Dr. Mona Blog: My Friend Dr. Koop - New York News

Dr. Mona Blog: My Friend Dr. Koop

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Dr. Charles Everett Koop and Dr. Mona Khanna Dr. Charles Everett Koop and Dr. Mona Khanna
Dr. Charles Everett Koop's service Dr. Charles Everett Koop's service
Dr. Amy Lehman, Ken Lehman, Dr. Mona, and Dr. Koop. Dr. Amy Lehman, Ken Lehman, Dr. Mona, and Dr. Koop.
Dr. Charles Everett Koop and Dr. Mona Khanna Dr. Charles Everett Koop and Dr. Mona Khanna
CHICAGO (FOX 32 News) -

Twenty-three years ago, almost to the day, I met one of the most formidable characters I would ever encounter and one that has had a powerful influence in my life. His name was Dr. Charles Everett Koop. That's right, former U.S. Surgeon General Chick Koop.

Do you know who our current Surgeon General is? Everyone I've asked says no. Dr. Koop is the only one remembered by many. Some people remember the "lady with the condoms", but no one has forgotten the stately, stern, and severe visage of our country's 13th surgeon general. "Invisible" and "unmemorable" seem to characterize the others.

I recently attended Dr. Koop's funeral in Woodcock, VT, at the church where his son is pastor. After Dr. Koop's death, at the age of 96, his family obeyed his wishes to have a small, unassuming service for family and friends. Unfortunately, the event was held the weekend of a massive snowstorm where planes were delayed and grounded, so many who tried to attend, could not. Dr. Koop planned this funeral by himself in 2003; actually both he and his first wife, Betty, who died in 2007, had created living wills and planned their own funerals. He picked the hymns that made up most of the service and asked his good friend and caregiver to play the church organ. He was cremated, but his ashes didn't make it to the service. Dr. Koop passed away Feb. 25, 2013 a week after his kidneys failed completely after suffering from kidney failure for many months. His second wife, Cora, almost 20 years his junior and whom he married at 93, gently and patiently saw him through his last days, with frequent visitations from his immediate family and close friends.

There was another service. One that you would think might be more fitting for a man of such great stature. It took place at the church where Cora was formerly on staff and in the city of brotherly love, in Philadelphia, where Dr. Koop performed the groundbreaking operations and invented the surgical procedures that etched him a place in history as a surgical pioneer and giant. All of the living surgeon generals were invited to attend in uniform. Dr. Koop's friends gathered en masse and told stories of his medical greatness. I didn't go to that service because I already knew how great he was...I had read so much about him in the medical literature and beyond, including his 1991 autobiography titled, simply "Koop." And I was so deeply moved by the simple Vermont service that focused on his family - his children, grandchildren and great-children (to whom he was "Papa" and "Great-Papa"). They talked about how he brought back souvenirs from other countries, how everyone wanted to stop him and talk to him, and how he loved lobster and coffee ice cream. That service focused on his goodness.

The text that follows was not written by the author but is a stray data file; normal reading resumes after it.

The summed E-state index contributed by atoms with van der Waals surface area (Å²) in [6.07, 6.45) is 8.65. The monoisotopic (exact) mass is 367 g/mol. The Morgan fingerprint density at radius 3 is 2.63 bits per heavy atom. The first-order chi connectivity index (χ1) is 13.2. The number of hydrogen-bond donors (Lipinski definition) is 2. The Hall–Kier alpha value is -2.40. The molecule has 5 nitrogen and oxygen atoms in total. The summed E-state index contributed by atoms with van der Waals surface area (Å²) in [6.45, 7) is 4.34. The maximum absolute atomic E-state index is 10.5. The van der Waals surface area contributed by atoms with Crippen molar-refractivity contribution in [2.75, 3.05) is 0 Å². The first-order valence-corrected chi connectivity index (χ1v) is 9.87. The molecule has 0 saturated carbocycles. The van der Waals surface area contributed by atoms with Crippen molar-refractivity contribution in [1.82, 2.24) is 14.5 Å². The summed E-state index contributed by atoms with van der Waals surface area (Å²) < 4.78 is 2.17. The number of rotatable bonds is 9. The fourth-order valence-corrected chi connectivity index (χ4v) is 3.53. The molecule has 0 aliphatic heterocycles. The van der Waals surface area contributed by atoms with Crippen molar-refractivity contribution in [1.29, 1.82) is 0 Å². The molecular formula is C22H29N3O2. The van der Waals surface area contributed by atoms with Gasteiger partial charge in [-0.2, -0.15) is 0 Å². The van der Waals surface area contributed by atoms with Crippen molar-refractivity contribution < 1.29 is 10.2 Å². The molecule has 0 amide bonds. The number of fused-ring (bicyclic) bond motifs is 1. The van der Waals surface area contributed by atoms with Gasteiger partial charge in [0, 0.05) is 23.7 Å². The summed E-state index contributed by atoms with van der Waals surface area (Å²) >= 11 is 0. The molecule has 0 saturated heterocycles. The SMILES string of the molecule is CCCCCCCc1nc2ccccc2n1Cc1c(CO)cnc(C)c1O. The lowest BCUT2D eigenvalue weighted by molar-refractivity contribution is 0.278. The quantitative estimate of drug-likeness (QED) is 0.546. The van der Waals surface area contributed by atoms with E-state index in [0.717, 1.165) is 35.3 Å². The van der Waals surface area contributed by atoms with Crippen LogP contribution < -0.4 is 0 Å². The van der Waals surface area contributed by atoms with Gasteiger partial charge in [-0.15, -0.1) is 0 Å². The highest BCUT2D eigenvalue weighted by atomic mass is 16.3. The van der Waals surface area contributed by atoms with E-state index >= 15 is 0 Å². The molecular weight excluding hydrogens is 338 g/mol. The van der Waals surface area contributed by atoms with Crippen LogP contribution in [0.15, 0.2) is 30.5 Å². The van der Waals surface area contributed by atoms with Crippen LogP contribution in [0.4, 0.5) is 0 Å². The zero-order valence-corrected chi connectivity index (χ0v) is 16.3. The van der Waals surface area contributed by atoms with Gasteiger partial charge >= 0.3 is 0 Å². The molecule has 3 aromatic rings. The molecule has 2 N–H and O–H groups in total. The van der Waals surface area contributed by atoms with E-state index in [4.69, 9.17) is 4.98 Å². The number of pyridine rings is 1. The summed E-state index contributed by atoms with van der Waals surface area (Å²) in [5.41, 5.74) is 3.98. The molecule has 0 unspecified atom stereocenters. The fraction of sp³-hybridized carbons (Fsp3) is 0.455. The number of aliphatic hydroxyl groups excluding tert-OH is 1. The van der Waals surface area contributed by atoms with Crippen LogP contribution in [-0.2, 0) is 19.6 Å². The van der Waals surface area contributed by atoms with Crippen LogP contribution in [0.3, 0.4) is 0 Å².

I met Dr. Koop in the hot, sticky New York days of the summer of 1990. My grueling year of medical school clinicals had ended and I had some discretionary "elective" time. A summer fellowship program hosted by the International Radio & Television Society that was intended to expose college juniors and senior to the world of broadcasting through internships at media organizations in New York City and through interactions with broadcast executives finally allowed me entry after rules were "bent." Fifteen budding broadcasters-in-training moved to Manhattan for the summer and were given our assignments. "MacNeil/Lehrer Productions" with an address was written on my card. What? No NBC, CBS, ABC? MacNeil/Lehrer Productions is producing a documentary series on health care, I was told, and with my medical background it was a perfect fit! I tried to hide my disappointment and showed up at 8 a.m. the following Monday. I soon found out that the project was a multi-part series titled "C. Everett Koop, M.D." on health care that would air on PBS and that former Surgeon General Dr. Koop was doing the reporting and narrating. I couldn't believe it! This was less than a year after he had left office, so he was very much still a public giant. That summer, I threw myself into the business of logging tapes, interviewing contacts, doing research, setting up shoots. Even though I was based at the home office in New York, because it was a series to be aired on national television, shooting was taking place all over the country. So Dr. Koop was on the road much of the time. I cherished the times he came to the office to work. When he found out I was a medical student with a journalism degree, he was impressed and we hit it off in a New York minute. He took a special interest in me to make sure I was gaining as much research and policy knowledge as I could. He said he was glad I was taking an interest in using the media to impart health information, talked to me about where he thought the practice of medicine was going and asked what I wanted to specialize in. He guided my efforts at locating interview subjects. He told me much about his storied career in medicine. He loved telling the Ted Kennedy story about how the Senator had railed powerfully against him and tried to block his appointment as Surgeon General. But after Dr. Koop was in the office, he refused to allow conservative politics to guide his words and actions, and once the Senator realized that Dr. Koop wasn't going to blindly tow the Reagan Republican's political party line, they enjoyed a mutual respect for each other that led to many long walks in Washington, D.C. discussing health policy. They became great friends and Dr. Koop helped me land an internship in Sen. Kennedy's office to learn about legislative health policy. That summer ended too quickly and my I was sorry to say good bye to him. One of the last things he did was introduce me to a woman working as a production assistant. He thought she had potential to become a great producer and he said that perhaps she and I could work as a team to produce and report medical stories. We kept in touch for a while, but lost touch after I returned to full-time medicine for 14 subsequent years. On my last day, he was leaving for a shoot and his back was acting up. I offered to carry his briefcase. We rode the elevator down, lost in our own thoughts. As he was getting in his car, I handed him his suitcase. "One day, Mona," he said, "you'll be able to tell the story of how you carried the briefcase of the great Dr. Koop," he said. I laughed and promised to keep in touch; he said he hoped I would.